I am hoping that much like how Goemon bloomed into a more beautiful game with Goemon 2, that Gaiden 2 will benefit the same way.

5) Ganbare Goemon: Yukihime Kyuushutsu Emaki (1991) (SNES)

First game on the SNES and first Goemon localized in English, under the title Legend of the Mystical Ninja. The English version changed Goemon and Ebisumaru’s name to Kid Ying and Dr. Yang, respectively. I’m very familiar with this game, having had it growing up. When my brother and I were little my grandfather got relocated to work in China for about two years. When he was back visiting once, he had gotten my brother and I two Super Nintendo games. In my brain he always “got them in China”, but looking back he definitely just got them state side. P-probably. I got Plok, and my brother got Legend of the Mystical Ninja. I’m not sure how, but he ended up being really good at picking games.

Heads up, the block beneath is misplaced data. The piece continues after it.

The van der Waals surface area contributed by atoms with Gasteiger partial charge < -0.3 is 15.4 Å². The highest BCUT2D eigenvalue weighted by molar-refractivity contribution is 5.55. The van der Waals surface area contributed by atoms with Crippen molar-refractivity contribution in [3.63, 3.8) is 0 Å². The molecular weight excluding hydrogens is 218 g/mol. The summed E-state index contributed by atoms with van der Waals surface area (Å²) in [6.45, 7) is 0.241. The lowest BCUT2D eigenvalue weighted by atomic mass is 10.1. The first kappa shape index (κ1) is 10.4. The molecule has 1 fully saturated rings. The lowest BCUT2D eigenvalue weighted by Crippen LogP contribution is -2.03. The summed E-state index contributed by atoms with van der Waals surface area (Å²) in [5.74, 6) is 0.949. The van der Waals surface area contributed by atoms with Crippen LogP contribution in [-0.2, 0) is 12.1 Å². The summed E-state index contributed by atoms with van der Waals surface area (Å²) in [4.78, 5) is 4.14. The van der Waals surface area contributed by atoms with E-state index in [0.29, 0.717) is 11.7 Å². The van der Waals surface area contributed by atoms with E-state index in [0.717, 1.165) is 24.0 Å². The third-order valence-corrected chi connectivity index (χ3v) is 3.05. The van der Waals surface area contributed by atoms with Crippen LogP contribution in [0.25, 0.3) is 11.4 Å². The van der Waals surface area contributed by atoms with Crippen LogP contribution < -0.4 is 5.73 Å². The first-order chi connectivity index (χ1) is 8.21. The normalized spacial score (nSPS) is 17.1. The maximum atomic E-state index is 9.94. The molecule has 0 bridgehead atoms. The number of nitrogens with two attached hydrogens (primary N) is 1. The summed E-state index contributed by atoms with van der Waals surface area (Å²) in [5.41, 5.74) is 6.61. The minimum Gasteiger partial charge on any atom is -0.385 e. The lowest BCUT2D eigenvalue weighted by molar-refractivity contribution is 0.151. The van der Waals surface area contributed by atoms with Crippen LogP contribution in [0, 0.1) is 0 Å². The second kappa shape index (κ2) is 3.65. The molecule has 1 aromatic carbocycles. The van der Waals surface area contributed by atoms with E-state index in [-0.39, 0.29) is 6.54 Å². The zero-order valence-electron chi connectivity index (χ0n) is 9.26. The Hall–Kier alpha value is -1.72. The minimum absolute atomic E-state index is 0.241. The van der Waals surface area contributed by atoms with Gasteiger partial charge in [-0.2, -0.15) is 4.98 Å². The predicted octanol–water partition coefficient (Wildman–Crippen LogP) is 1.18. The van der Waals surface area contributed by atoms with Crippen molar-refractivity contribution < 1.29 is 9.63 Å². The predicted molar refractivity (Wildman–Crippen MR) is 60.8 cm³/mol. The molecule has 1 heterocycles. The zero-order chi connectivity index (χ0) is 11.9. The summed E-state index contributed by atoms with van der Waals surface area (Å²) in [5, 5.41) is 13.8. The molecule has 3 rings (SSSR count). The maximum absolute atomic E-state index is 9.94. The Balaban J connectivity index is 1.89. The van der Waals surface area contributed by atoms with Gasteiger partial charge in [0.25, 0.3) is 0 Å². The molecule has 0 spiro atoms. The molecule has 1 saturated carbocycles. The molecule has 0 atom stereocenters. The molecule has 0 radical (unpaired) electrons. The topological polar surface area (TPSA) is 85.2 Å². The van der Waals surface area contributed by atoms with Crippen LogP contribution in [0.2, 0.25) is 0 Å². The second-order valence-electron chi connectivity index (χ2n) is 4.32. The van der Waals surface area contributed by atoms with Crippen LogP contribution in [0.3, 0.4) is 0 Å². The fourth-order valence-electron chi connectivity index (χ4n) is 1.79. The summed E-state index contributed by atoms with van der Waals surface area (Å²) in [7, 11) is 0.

Decided to not play the localized version and stick with what I’ve been doing with fan translations, and I’m really glad I did. Having played the US version of the game so much growing up really helps make some of the differences between the two noticeable. One of the first instances of this is a gambling hut that was removed from the southern part of the first world. The US version still has the gambling in it, just not as soon as ‘the second screen of the game’ so maybe it was removed to make that aspect less apparent? Though I’ve never known Nintendo to shy away from gambling in games.